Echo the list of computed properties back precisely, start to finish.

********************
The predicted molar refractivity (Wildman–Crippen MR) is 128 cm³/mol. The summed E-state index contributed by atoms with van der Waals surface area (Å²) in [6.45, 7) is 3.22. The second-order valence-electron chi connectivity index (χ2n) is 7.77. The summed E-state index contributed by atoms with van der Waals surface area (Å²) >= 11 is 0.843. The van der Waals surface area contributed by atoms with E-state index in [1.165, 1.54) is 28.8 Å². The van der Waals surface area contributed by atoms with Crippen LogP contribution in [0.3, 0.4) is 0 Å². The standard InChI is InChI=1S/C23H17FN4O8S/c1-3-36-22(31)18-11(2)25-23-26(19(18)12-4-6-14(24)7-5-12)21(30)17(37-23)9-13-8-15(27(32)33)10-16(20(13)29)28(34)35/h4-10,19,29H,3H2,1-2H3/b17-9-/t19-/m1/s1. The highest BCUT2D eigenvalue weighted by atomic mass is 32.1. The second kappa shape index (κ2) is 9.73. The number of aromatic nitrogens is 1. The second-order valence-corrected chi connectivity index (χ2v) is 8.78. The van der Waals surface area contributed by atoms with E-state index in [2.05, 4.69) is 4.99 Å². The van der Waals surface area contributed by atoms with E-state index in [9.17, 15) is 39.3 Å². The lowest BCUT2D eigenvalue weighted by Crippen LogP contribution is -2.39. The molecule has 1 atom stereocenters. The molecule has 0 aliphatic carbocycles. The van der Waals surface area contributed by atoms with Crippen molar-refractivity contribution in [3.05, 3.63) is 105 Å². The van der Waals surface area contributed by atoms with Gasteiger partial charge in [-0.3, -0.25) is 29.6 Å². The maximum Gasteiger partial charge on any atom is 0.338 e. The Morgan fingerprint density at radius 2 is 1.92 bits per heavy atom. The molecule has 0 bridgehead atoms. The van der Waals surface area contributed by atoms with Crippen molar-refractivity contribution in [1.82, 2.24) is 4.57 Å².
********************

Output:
The predicted molar refractivity (Wildman–Crippen MR) is 128 cm³/mol. The summed E-state index contributed by atoms with van der Waals surface area (Å²) in [6.45, 7) is 3.22. The second-order valence-electron chi connectivity index (χ2n) is 7.77. The summed E-state index contributed by atoms with van der Waals surface area (Å²) >= 11 is 0.843. The van der Waals surface area contributed by atoms with E-state index in [1.165, 1.54) is 28.8 Å². The van der Waals surface area contributed by atoms with Crippen LogP contribution in [0.3, 0.4) is 0 Å². The standard InChI is InChI=1S/C23H17FN4O8S/c1-3-36-22(31)18-11(2)25-23-26(19(18)12-4-6-14(24)7-5-12)21(30)17(37-23)9-13-8-15(27(32)33)10-16(20(13)29)28(34)35/h4-10,19,29H,3H2,1-2H3/b17-9-/t19-/m1/s1. The highest BCUT2D eigenvalue weighted by atomic mass is 32.1. The second kappa shape index (κ2) is 9.73. The number of aromatic nitrogens is 1. The second-order valence-corrected chi connectivity index (χ2v) is 8.78. The van der Waals surface area contributed by atoms with E-state index in [2.05, 4.69) is 4.99 Å². The van der Waals surface area contributed by atoms with E-state index in [9.17, 15) is 39.3 Å². The lowest BCUT2D eigenvalue weighted by Crippen LogP contribution is -2.39. The molecule has 1 atom stereocenters. The molecule has 0 aliphatic carbocycles. The van der Waals surface area contributed by atoms with Crippen molar-refractivity contribution in [3.05, 3.63) is 105 Å². The van der Waals surface area contributed by atoms with Gasteiger partial charge in [-0.3, -0.25) is 29.6 Å². The maximum Gasteiger partial charge on any atom is 0.338 e. The Morgan fingerprint density at radius 2 is 1.92 bits per heavy atom. The molecule has 0 bridgehead atoms. The van der Waals surface area contributed by atoms with Crippen molar-refractivity contribution in [1.82, 2.24) is 4.57 Å².